Well, we’ve only been back at school for a very short time and it feels like I have never been away. The pile of marking is mounting, the websites I should really have implemented during the holidays are now politely tapping on my shoulder and demanding to be finished, the Mac Mini I was going to investigate is still sitting in its box on my study floor. So instead of taking care of all that, I’m going to write a blog post. (Well, I already ate the chocolate pudding so I didn’t have much left on my procrastination list…)

This week I have been covering recursion with the Lower 6th and also as revision with the Upper 6th. I quite like recursion because it makes me feel smart. Smart in the sense that I didn’t understand it at university and I do now…so maybe I would now understand all of those things our logic lecturer always said were “trivial”, were I to venture back to start my degree again. Maybe. Anyhow, the students wrote both iterative and recursive methods for finding the Fibonacci numbers and also computing factorials, and they were intrigued by the fact that the recursive function fell over when higher arguments were put in whereas the iterative version was able to cope with a lot larger arguments without throwing in the towel.

This led to a conversation about efficiency (happily on the syllabus!) and I thought of a sneaky way of getting them to implement a very basic number search algorithm – now we have a competition next week!

### The task

1. You think of a number between 1 and 100.

2. The computer must use any means possible to guess the number. It may ask any question (except “what is your number?” or similar) in order to find out. Each “guess” of a number costs 1 point. Each “answer” that a user must give also costs 1 point. If an error occurs at any point, a 10 point penalty is awarded and that test is ended.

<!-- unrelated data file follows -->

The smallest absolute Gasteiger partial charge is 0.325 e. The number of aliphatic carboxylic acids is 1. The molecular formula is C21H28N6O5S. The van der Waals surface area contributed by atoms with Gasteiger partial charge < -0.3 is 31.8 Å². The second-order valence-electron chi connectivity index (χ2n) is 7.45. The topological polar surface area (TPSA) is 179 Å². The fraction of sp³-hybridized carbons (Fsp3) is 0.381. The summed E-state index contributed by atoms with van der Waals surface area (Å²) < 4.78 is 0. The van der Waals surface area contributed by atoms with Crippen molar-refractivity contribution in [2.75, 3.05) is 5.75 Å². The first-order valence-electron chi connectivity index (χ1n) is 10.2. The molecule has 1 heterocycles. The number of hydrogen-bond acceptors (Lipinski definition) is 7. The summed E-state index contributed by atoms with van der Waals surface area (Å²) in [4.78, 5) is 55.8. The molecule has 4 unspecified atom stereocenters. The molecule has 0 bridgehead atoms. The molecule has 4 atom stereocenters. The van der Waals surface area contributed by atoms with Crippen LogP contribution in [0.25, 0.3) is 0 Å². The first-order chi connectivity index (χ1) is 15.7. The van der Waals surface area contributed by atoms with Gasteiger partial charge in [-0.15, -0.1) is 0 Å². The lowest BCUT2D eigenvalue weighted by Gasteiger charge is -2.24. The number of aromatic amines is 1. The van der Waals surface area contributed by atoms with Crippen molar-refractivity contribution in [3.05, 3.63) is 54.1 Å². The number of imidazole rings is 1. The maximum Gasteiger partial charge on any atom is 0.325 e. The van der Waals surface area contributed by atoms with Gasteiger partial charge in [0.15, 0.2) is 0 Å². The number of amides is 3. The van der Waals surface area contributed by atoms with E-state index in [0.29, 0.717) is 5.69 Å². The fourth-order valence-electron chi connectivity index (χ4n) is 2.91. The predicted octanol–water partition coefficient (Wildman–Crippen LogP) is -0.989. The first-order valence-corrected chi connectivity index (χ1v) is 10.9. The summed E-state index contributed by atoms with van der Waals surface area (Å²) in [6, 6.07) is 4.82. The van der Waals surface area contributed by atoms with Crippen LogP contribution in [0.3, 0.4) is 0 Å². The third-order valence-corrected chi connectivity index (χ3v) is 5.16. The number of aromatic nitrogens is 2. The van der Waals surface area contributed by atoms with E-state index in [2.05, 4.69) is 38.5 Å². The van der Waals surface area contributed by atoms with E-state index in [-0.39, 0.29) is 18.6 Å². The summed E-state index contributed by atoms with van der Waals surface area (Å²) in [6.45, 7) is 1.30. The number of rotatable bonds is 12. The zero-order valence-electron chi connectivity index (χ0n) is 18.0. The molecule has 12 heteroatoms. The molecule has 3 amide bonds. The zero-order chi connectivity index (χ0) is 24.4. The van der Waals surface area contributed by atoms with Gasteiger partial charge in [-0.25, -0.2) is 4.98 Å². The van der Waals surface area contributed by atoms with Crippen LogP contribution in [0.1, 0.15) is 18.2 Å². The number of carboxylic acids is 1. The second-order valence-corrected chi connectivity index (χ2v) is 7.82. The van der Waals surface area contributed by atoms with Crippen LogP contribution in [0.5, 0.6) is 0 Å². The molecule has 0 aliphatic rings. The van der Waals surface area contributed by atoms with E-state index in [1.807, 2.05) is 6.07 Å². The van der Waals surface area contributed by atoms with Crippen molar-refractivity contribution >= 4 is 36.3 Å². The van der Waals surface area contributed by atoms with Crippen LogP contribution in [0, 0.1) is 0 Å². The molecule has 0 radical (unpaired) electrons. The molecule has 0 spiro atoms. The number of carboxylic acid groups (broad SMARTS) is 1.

3. On the day of the competition, I will tell you the 5 items of test data. You will use this data to test your program, and the program which scores the least points across all 5 test items added together is the winner.

I like this idea, and so did they – I could tell because they were silent and their tongues were sticking out as they coded! I think it’s a good opportunity for:

1) independent algorithm design

2) discussion after the competition about why certain algorithms may be more efficient

3) doing some testing of a real program

4) thinking about interesting things such as whether some methods are more efficient at finding certain ranges of numbers, and other such discussions

I did my teaching interview lesson on recursion about 14 years ago and I still love the topic! I’ve always gone for Towers of Hanoi to illustrate the beauty, then Fibonacci to show the pitfalls. I think the reason students have problems is that it just looks too darned simple. When mathematical induction was on the maths A- level then the maths students could tie it to that, but I understand it’s no longer there. I’ve just set my students a task to write a spilt function (split(“12,34,56″,”,”,0)=”12″, spilt(“12,34,56,”,”,”,3)=””, split(“12,34″,”,”,2)=”ERROR”), then set up some unit tests so I could test their functions quickly. Amazing how difficult it is to get the boundary cases right, but it shows some misunderstandings up very plainly. I offered them Raspberry Pi keyboard stickers as an incentive.

It also made me realise that one student was a lot better than his performances in class would indicate.

That’s really frustrating isn’t it, when someone clearly “gets it” but then can’t jump through the hoops the exam board requires to show it off.

To be honest, I always hated the Towers of Hanoi – found it really hard to get my head around at the time so I have avoided teaching that so that I don’t put people off! The reaction to the lessons so far has been overwhelmingly positive though which is great.